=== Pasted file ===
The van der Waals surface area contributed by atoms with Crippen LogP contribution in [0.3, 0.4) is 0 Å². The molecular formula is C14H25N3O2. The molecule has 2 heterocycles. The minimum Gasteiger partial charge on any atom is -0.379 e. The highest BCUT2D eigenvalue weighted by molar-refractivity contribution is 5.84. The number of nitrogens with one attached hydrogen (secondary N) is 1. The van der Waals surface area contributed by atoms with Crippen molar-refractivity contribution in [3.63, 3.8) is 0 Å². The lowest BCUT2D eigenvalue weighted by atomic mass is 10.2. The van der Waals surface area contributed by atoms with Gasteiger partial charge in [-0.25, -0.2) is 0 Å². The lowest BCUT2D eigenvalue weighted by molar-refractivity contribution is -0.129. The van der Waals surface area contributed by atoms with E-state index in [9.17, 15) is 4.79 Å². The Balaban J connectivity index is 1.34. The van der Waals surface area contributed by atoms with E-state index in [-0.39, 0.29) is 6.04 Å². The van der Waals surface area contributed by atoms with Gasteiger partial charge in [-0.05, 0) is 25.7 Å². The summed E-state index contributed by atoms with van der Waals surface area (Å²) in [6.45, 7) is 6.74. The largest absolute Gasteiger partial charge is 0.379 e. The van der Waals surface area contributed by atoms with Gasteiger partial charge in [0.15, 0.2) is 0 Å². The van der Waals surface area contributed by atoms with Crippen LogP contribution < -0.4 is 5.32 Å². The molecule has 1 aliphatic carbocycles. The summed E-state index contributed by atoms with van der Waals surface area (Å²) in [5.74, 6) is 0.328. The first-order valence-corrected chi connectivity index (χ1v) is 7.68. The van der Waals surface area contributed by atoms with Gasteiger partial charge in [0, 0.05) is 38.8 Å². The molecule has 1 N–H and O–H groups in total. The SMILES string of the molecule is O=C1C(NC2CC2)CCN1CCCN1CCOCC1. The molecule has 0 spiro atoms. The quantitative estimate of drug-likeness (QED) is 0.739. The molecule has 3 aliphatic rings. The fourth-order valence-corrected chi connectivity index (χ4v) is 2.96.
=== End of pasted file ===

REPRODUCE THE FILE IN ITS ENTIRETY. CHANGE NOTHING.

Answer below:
The van der Waals surface area contributed by atoms with Crippen LogP contribution in [0.3, 0.4) is 0 Å². The molecular formula is C14H25N3O2. The molecule has 2 heterocycles. The minimum Gasteiger partial charge on any atom is -0.379 e. The highest BCUT2D eigenvalue weighted by molar-refractivity contribution is 5.84. The number of nitrogens with one attached hydrogen (secondary N) is 1. The van der Waals surface area contributed by atoms with Crippen molar-refractivity contribution in [3.63, 3.8) is 0 Å². The lowest BCUT2D eigenvalue weighted by atomic mass is 10.2. The van der Waals surface area contributed by atoms with Gasteiger partial charge in [-0.25, -0.2) is 0 Å². The lowest BCUT2D eigenvalue weighted by molar-refractivity contribution is -0.129. The van der Waals surface area contributed by atoms with E-state index in [9.17, 15) is 4.79 Å². The Balaban J connectivity index is 1.34. The van der Waals surface area contributed by atoms with E-state index in [-0.39, 0.29) is 6.04 Å². The van der Waals surface area contributed by atoms with Gasteiger partial charge in [-0.05, 0) is 25.7 Å². The summed E-state index contributed by atoms with van der Waals surface area (Å²) in [6.45, 7) is 6.74. The largest absolute Gasteiger partial charge is 0.379 e. The van der Waals surface area contributed by atoms with Gasteiger partial charge in [0.15, 0.2) is 0 Å². The van der Waals surface area contributed by atoms with Crippen LogP contribution < -0.4 is 5.32 Å². The molecule has 1 aliphatic carbocycles. The summed E-state index contributed by atoms with van der Waals surface area (Å²) in [5.74, 6) is 0.328. The first-order valence-corrected chi connectivity index (χ1v) is 7.68. The van der Waals surface area contributed by atoms with Gasteiger partial charge in [0, 0.05) is 38.8 Å². The molecule has 1 N–H and O–H groups in total. The SMILES string of the molecule is O=C1C(NC2CC2)CCN1CCCN1CCOCC1. The molecule has 0 spiro atoms. The quantitative estimate of drug-likeness (QED) is 0.739. The molecule has 3 aliphatic rings. The fourth-order valence-corrected chi connectivity index (χ4v) is 2.96.